John Gibbons once phoned into a Toronto Blue Jays post-game, call-in radio show, disguising his voice and pretending to be a fan.
He teased the host about a personnel decision that worked out swimmingly for the Blue Jays during their 7-1 victory over the New York Yankees. The host had questioned Gibbons’ decision before the game, so Gibby wanted to taunt him in the aftermath. It’s too bad Gibbons didn’t have more of those celebratory moments during his two stints as the Blue Jays’ manager. If he had won more often, maybe even advanced to a World Series, Gibbons might not be managing his final games with Toronto.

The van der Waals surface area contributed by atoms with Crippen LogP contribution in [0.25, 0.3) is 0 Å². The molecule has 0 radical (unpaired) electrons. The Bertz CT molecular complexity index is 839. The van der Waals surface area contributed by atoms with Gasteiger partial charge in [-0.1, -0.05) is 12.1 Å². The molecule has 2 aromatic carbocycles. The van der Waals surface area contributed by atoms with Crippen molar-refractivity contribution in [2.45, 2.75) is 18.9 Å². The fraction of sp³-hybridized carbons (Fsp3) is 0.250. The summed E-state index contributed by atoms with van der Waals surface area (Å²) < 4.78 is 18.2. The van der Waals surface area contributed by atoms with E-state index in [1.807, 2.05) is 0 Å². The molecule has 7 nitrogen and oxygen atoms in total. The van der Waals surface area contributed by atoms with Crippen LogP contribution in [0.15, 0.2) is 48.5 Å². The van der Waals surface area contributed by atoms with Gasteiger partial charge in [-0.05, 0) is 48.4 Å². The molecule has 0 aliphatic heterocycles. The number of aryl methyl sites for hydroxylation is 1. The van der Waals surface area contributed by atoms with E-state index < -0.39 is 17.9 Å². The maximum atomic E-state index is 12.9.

Gibbons is an old-school manager: laid-back and funny, with lots of good anecdotes. His ability to handle a pitching staff can be questioned, but no one doubted his ability to deal with the media. While many pro coaches barely acknowledge the reporters who cover their teams, Gibbons knew everybody’s name and their affiliation. It seems like an irrelevant detail, but if a manager knows the people on the fringes, think how well he must know the players on his team. And that’s important.